By Matt Dolkas,
Content Marketing Manager

How to Kayak Bair Island

 Paddle to the heart of the South Bay’s largest island.

Distance: 4 nautical miles

Difficulty: Moderate

Paddling time: 3-4 hours (depending on conditions)

Season: All year

Getting there: From Hwy 101 exit the Woodside Road/Seaport Blvd exit. Follow Seaport Blvd north. Turn left onto Chesapeake Dr. and follow it until it dead-ends at the Redwood City public boat ramp.

Parking lot address: 601 Chesapeake Dr, Redwood City, CA 94063



bair island kayak - POST
Outback Adventures is a terrific local kayaking outfitter and will deliver rental equipment right to the Redwood City public launch ramp. Photo: Rachael Lopes
snow egret bair island - POST
Bair Island is home to a cornucopia of wildlife, like this passing snowy egret. Photo: Rachael Lopes

Activity Description:
Bair Island spans over 3,000 acres in the southern portion of the San Francisco Bay. It’s a complex mosaic of twisted tidal channels, mudflats and salt marsh vegetation. It’s also a hotspot for birds and marine wildlife and, thanks to POST, it’s all yours to explore.

For a quick trip to see the island, there’s a short walking path to a lovely lookout platform on the western portion of the island. You can find information on that trail here. But if you’re up for it, we suggest this escape deep into the heart of the island via kayak.

If you don’t have your own boat, you can rent from Outback Adventures. They’re a terrific local rental company, well priced and they will conveniently deliver the rental equipment to the launch ramp near Bair Island.

Before you go we recommend you check the tide charts, especially if you’re new to paddling or don’t want to fight the current. The current moves slowest when the tide reaches its highest or lowest point. Look for those times on the chart and plan accordingly. A quick peek at the tide chart could save you a lot of energy when paddling.

After launching from the public boat launch, follow the shoreline on your left toward the old pier before crossing the channel to the island’s shore. After crossing the channel, turn to the east and follow the shoreline up the island’s coast. The water can be quite shallow to the north of the red channel markers, but in a kayak you should be able to go wherever you like.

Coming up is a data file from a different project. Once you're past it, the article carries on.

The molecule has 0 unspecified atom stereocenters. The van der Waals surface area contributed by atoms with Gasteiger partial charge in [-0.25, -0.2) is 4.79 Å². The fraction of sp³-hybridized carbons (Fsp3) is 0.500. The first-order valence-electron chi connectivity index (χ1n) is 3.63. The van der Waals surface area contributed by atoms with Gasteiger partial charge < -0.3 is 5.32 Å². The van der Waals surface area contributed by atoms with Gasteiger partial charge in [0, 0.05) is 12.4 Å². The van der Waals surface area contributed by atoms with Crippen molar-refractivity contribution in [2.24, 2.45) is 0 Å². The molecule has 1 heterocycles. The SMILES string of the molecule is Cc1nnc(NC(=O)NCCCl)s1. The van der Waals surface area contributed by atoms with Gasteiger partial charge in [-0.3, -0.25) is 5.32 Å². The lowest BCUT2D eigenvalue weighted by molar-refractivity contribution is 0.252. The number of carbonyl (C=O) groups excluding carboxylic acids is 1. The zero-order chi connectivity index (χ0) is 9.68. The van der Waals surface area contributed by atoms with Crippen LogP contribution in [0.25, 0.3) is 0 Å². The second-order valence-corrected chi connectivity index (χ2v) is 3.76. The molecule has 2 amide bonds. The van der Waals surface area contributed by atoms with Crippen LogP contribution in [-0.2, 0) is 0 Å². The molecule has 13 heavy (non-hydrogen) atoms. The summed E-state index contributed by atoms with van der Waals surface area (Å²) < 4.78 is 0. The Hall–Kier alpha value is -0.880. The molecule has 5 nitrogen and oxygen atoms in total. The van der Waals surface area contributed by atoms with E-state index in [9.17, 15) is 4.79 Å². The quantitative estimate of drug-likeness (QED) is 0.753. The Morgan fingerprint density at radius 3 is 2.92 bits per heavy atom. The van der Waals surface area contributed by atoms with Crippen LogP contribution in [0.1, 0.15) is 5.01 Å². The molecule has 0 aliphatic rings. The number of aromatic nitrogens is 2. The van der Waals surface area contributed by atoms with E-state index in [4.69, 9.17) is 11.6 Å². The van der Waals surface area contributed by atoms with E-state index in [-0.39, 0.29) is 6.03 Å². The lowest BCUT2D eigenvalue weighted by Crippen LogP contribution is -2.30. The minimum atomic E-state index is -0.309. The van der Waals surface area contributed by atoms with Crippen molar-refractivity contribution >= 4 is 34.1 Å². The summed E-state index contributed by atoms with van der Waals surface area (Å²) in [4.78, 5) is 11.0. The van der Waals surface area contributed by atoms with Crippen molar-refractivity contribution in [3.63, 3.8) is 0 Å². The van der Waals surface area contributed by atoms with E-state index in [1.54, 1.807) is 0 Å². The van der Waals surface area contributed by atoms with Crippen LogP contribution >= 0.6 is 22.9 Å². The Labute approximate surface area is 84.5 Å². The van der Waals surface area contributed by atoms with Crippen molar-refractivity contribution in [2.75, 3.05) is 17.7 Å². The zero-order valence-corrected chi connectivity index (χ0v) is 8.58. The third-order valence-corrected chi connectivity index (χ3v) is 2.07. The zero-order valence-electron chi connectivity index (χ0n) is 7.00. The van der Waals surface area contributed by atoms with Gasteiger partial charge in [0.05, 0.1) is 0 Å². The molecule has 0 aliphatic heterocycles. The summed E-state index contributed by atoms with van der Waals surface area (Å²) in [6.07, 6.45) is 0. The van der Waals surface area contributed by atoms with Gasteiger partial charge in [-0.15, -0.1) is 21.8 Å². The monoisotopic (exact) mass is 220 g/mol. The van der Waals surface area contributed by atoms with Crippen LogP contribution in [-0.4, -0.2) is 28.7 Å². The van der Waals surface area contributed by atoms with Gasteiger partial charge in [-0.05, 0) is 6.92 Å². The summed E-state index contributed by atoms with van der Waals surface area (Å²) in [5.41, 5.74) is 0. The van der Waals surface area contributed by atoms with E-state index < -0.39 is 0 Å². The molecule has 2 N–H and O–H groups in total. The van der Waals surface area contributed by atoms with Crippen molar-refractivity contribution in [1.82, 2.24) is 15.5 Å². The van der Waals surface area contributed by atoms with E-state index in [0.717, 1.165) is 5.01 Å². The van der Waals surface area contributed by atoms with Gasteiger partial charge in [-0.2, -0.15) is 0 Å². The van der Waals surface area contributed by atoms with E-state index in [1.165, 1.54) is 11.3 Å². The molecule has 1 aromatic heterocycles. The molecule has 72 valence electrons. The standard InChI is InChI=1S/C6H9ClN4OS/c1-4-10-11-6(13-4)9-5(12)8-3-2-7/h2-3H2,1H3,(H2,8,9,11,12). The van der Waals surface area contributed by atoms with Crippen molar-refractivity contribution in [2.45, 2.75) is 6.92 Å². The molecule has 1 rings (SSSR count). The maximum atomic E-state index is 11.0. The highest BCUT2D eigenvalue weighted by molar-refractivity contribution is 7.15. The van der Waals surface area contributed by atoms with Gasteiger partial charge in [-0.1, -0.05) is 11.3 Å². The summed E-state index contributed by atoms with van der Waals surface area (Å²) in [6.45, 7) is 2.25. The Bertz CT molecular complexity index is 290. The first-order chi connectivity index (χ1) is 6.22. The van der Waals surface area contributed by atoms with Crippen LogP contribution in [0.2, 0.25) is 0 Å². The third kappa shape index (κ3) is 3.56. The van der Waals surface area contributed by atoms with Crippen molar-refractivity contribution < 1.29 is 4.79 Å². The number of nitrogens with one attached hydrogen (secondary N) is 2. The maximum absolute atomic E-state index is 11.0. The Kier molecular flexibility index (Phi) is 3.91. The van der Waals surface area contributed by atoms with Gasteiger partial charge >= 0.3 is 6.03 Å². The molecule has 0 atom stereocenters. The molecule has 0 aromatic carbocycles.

Keep your eyes peeled for wildlife, especially as you come around the corner into the Corkscrew Slough (the tidal channel that bisects the island). In the spring, harbor seals use these protected waters to rear their pups. But they can be seen there all year, hauling themselves out of the water to warm themselves in the sun. Please respect their space and give them plenty of room.

You can paddle as far into the Corkscrew Slough as you like. Keep in mind that as the tide begins to change the current moves through these channels pretty quickly. For an easy out and back paddle, we like to turn around just after the entrance of the main slough (see map).

There is a lot to see an explore so bring binoculars and take your time! Enjoy and happy paddling!


In 1997, POST protected 1,623 acres at Bair Island. Since that time, we have worked collaboratively with the U.S. Fish and Wildlife Service and Ducks Unlimited to restore the island to its natural state.

Post News

View All Post News
January 17, 2018
Gina McCarthy, former EPA Chief, to speak in Mountain View
December 4, 2017
POST Protects 26-Acre Coastal Bluff
November 16, 2017
POST Acquires 58-Acre Beachfront Property

About Post

Peninsula Open Space Trust (POST) protects and cares for open space, farms and parkland in and around Silicon Valley. Since its founding in 1977, POST has been responsible for saving more than 75,000 acres as permanently protected land in San Mateo, Santa Clara and Santa Cruz counties.

Scroll to top